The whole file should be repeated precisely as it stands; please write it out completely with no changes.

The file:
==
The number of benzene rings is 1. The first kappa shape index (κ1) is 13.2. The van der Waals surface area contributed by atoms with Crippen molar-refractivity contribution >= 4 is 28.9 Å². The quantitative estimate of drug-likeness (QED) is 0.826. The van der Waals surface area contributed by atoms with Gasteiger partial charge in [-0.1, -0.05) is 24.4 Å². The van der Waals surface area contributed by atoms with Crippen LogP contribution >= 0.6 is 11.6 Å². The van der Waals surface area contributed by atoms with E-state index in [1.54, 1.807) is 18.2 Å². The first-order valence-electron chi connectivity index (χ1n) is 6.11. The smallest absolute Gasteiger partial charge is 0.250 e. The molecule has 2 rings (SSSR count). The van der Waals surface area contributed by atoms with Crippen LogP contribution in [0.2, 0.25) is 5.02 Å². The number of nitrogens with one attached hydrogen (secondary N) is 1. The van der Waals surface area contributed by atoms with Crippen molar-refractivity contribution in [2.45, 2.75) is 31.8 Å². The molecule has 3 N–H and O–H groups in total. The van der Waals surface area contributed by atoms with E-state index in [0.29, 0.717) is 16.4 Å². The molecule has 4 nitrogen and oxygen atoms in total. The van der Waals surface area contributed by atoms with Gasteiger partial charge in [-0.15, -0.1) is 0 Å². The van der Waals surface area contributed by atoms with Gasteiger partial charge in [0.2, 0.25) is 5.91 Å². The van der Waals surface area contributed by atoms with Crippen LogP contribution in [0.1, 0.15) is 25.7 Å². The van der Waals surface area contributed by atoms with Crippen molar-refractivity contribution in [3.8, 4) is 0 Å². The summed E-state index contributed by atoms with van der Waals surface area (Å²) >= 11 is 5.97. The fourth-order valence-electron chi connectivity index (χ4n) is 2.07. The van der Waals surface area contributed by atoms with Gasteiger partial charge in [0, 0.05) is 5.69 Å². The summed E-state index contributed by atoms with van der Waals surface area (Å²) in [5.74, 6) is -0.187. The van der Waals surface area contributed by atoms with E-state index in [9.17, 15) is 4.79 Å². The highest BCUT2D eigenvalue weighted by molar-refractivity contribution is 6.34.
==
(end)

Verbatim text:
The number of benzene rings is 1. The first kappa shape index (κ1) is 13.2. The van der Waals surface area contributed by atoms with Crippen molar-refractivity contribution >= 4 is 28.9 Å². The quantitative estimate of drug-likeness (QED) is 0.826. The van der Waals surface area contributed by atoms with Gasteiger partial charge in [-0.1, -0.05) is 24.4 Å². The van der Waals surface area contributed by atoms with Crippen LogP contribution >= 0.6 is 11.6 Å². The van der Waals surface area contributed by atoms with E-state index in [1.54, 1.807) is 18.2 Å². The first-order valence-electron chi connectivity index (χ1n) is 6.11. The smallest absolute Gasteiger partial charge is 0.250 e. The molecule has 2 rings (SSSR count). The van der Waals surface area contributed by atoms with Crippen LogP contribution in [0.2, 0.25) is 5.02 Å². The number of nitrogens with one attached hydrogen (secondary N) is 1. The van der Waals surface area contributed by atoms with Crippen molar-refractivity contribution in [2.45, 2.75) is 31.8 Å². The molecule has 3 N–H and O–H groups in total. The van der Waals surface area contributed by atoms with E-state index in [0.29, 0.717) is 16.4 Å². The molecule has 4 nitrogen and oxygen atoms in total. The van der Waals surface area contributed by atoms with Gasteiger partial charge in [-0.15, -0.1) is 0 Å². The van der Waals surface area contributed by atoms with Gasteiger partial charge in [0.2, 0.25) is 5.91 Å². The van der Waals surface area contributed by atoms with Crippen LogP contribution in [0.1, 0.15) is 25.7 Å². The van der Waals surface area contributed by atoms with Crippen molar-refractivity contribution in [3.8, 4) is 0 Å². The summed E-state index contributed by atoms with van der Waals surface area (Å²) >= 11 is 5.97. The fourth-order valence-electron chi connectivity index (χ4n) is 2.07. The van der Waals surface area contributed by atoms with Gasteiger partial charge in [0, 0.05) is 5.69 Å². The summed E-state index contributed by atoms with van der Waals surface area (Å²) in [5.74, 6) is -0.187. The van der Waals surface area contributed by atoms with E-state index in [9.17, 15) is 4.79 Å². The highest BCUT2D eigenvalue weighted by molar-refractivity contribution is 6.34.